The Fairness Doctrine, or at least talk of a reimposed Fairness Doctrine, just won’t go away. It was finally killed off in 1987 but the current Democratic Congress has been making periodic noises about bringing it back.
The big question now seems to be what would happen under a President Obama. Would he actively support a return of the doctrine? Would he accede to a Congress controlled by his Democratic friends who put a Fairness Doctrine bill in front of him? Would he dare (or bother) to go against his congressional allies and veto such a bill?
All we know for sure has been ferreted out by the hard-working John Eggerton of Broadcasting & Cable. He reported back on June 25 that Obama’s press secretary, Michael Ortiz, told him that "Sen. Obama does not support reimposing the Fairness Doctrine on broadcasters," and that the candidate sees the issue as “a distraction from the conversation we should be having about opening up the airwaves and modern communications to as many diverse viewpoints as possible."
On Sept. 18, however, George Will opined that an Obama-led government would bring back the Fairness Doctrine. Will wrote:
“Until Ronald Reagan eliminated it in 1987, that regulation discouraged freewheeling political programming by the threat of litigation over inherently vague standards of ‘fairness’ in presenting ‘balanced’ political views. In 1980 there were fewer than 100 radio talk shows nationwide. Today there are more than 1,400 stations entirely devoted to talk formats. Liberals, not satisfied with their domination of academia, Hollywood and most of the mainstream media, want to kill talk radio, where liberals have been unable to dent conservatives’ dominance.”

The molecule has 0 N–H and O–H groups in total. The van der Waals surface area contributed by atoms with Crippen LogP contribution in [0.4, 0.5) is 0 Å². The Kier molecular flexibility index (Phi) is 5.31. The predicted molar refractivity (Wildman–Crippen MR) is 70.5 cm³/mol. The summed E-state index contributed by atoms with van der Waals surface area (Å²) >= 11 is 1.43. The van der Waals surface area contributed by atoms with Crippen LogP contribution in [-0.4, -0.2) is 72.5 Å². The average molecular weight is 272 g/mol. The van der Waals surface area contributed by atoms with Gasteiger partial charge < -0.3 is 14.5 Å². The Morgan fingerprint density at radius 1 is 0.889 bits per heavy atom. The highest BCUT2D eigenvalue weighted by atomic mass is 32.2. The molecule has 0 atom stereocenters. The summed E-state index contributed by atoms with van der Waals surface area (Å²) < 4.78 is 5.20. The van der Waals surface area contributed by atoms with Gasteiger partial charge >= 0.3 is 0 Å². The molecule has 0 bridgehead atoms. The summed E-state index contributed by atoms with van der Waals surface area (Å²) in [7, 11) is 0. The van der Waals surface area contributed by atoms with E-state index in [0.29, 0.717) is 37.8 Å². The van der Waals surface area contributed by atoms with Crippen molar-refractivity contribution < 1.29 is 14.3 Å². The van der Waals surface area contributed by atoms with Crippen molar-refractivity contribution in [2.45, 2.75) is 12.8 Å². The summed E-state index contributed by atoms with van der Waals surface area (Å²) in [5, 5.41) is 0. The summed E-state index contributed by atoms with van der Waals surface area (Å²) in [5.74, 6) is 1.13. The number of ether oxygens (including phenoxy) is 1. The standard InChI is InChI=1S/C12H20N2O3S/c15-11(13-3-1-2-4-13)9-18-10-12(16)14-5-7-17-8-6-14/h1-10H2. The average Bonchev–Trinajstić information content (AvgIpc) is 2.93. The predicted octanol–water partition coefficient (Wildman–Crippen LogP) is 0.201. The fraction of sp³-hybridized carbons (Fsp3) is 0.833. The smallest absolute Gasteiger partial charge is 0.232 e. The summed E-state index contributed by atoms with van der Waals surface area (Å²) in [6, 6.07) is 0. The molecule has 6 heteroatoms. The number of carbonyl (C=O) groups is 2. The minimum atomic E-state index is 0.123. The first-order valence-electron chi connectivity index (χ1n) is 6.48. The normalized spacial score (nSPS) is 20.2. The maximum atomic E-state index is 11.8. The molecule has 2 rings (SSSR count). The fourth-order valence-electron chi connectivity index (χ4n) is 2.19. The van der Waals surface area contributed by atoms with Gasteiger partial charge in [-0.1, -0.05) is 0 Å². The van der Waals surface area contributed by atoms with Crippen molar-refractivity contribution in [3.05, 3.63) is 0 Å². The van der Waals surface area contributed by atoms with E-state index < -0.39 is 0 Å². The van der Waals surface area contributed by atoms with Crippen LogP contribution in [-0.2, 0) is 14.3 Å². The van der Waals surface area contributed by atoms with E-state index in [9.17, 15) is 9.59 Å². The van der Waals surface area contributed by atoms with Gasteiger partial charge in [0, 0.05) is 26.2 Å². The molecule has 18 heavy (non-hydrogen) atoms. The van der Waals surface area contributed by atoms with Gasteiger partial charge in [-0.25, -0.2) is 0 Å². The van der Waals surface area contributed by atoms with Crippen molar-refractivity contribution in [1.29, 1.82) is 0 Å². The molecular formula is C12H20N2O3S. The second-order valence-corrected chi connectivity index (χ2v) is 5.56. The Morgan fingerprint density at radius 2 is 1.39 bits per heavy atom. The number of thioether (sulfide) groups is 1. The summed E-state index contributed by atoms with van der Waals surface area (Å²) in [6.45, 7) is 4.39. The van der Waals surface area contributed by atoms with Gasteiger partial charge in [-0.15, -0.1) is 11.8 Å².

Will’s comments have stirred the pot once again, particularly among right-leaning blogs where much of the speculation and hand-wringing takes place.
In support of Will’s assertion are two factors. The first is that Obama need not actively support a reimposition of the doctrine to sign a bill pushed by his fellow Democrats. The second is that his press secretary also told Eggerton that Obama supports “media-ownership caps, network neutrality, public broadcasting, as well as increasing minority ownership of broadcasting and print outlets" – in other words, the traditional Democratic media-policy platform in which the Fairness Doctrine plank would fit snugly.
The Fairness Doctrine was a bad idea for a lot of reasons. It should be allowed to rest in peace. Sen. McCain gets that, and has co-sponsored legislation to keep it dead. Sen. Obama says he opposes a new Fairness Doctrine.
Yet George Will can be a hard person to bet against. In the case of Obama and the Fairness Doctrine, however, I’m hoping Will is wrong.